Houses and social practices in Swedish towns 1600-1850
Time period: 2021-01-01 to 2026-12-31
Project leader: Dag Lindström
Other personnel: Marie Ulväng, Göran Tagesson, Gunhild Eriksdotter, Linda Qviström
Funder: Swedish Research Council
Type of award: Research environment
Total fundning: 15 300 000 SEK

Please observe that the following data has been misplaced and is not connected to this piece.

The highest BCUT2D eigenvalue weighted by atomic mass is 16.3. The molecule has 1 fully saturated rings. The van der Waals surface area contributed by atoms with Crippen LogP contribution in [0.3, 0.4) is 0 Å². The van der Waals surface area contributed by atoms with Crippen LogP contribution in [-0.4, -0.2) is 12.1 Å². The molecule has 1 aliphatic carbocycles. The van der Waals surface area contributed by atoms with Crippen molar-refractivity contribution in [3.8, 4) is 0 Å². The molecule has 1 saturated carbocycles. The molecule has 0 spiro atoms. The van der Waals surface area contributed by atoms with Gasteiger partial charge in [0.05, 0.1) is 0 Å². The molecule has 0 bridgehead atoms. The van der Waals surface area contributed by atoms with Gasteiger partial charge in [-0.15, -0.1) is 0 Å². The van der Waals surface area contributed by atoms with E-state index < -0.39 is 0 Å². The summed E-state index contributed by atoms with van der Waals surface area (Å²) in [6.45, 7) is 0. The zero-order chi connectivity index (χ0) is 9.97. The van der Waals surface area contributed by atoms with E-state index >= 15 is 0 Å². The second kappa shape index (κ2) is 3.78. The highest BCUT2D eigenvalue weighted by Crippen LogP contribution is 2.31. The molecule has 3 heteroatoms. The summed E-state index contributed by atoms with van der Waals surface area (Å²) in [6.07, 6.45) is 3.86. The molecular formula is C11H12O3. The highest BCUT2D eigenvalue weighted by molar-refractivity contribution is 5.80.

Housing is a fundamental dimension of human life. Yet, we know surprisingly little about dwelling houses in the past. The aim of this project is to reach deep and qualified knowledge about Swedish urban houses and housing conditions 1600–1850. In Swedish urban historiography the 18th century and early 19th century before industrialization has commonly been associated with stagnation and absence of urban change. Recent research, however, indicate fundamental transformations of built structures and urban social organization already in the 18th century. We focus on the dynamic relation between built structures and social practices, combining archaeological and antiquarian analyses with historical reconstructions. The overall aim is specified in four main research questions. How and why did the built urban structures change? What were the fundamental practices of urban real estate ownership? How did the spatial organization, specific uses, and the spatial practices of houses, town plots, and domestic spheres change? In what ways and to what extent did people’s dwelling places transform into homes? These research questions are further operationalized in 6 distinct empirical work packages. Each WP runs for 2-3 years with a total project time of 5½ years. The project is organized in close cooperation between archaeology and history, and it also aims at developing and integrating theories and methods of urban archaeology and urban history.